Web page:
A food safety factory shutdown has Americans hunting for baby formula. Readying themselves for a covid-19 lockdown, Chinese in Beijing emptied store shelves. Emerging from lockdown, some in Shanghai are visiting well-provisioned markets. U.S.-China agricultural trade is booming, but many are still being left hungry. Food security, sustainability and safety remain issues.
Is Armed Conflict with China Avoidable?
The Commonwealth Club of California presents Professor Christopher Twomey who will speak on China's foreign policy and security issues in East Asia.
The rise of China poses many challenges to the U.S., both economic and political, but the most important and dangerous might be potential security conflicts. Twomey says that some sources of tension represent true conflicts of interest between the U.S. and China: Taiwan, relations with U.S. allies in the region, and territorial claims in the South China Sea. Others are less fundamental, but might still be problematic: a burgeoning arms race, the occasional unexpected crisis and North Korea. What are the prospects for navigating these challenges without escalation to militarized conflict in the coming decades? Professor Twomey’s research centers on security studies, Chinese foreign policy and East Asian security in theory and practice.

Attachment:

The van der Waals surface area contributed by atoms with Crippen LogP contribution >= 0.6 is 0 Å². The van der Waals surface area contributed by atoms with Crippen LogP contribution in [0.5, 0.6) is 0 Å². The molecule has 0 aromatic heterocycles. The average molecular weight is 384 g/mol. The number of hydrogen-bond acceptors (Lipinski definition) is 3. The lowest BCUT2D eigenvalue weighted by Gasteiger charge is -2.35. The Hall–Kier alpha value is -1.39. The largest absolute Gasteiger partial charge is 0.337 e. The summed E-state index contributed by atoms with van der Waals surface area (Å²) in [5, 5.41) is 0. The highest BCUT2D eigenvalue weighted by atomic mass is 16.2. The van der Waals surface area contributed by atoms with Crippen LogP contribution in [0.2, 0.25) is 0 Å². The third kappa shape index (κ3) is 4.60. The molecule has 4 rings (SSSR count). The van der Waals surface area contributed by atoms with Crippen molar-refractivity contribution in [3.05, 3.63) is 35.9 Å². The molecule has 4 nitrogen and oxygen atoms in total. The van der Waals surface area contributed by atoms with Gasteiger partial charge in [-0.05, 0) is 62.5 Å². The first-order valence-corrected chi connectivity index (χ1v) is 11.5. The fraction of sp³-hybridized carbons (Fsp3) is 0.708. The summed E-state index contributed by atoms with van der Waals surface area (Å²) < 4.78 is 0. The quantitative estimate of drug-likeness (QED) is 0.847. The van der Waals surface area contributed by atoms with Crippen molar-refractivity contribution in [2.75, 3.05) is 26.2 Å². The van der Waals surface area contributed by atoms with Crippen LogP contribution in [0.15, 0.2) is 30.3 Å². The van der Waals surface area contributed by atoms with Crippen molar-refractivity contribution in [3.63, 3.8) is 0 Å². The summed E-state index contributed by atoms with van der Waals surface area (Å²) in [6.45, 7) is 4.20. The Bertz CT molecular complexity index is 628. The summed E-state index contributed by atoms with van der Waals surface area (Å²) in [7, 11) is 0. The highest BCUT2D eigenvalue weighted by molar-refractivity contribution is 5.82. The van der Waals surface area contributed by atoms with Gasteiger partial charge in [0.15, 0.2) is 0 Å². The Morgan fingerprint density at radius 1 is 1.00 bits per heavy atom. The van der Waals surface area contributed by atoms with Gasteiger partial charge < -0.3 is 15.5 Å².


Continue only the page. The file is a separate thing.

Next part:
Networking Reception at 5:30 PM, the program will begin at 6 PM.
Tickets for the event can be purchased here.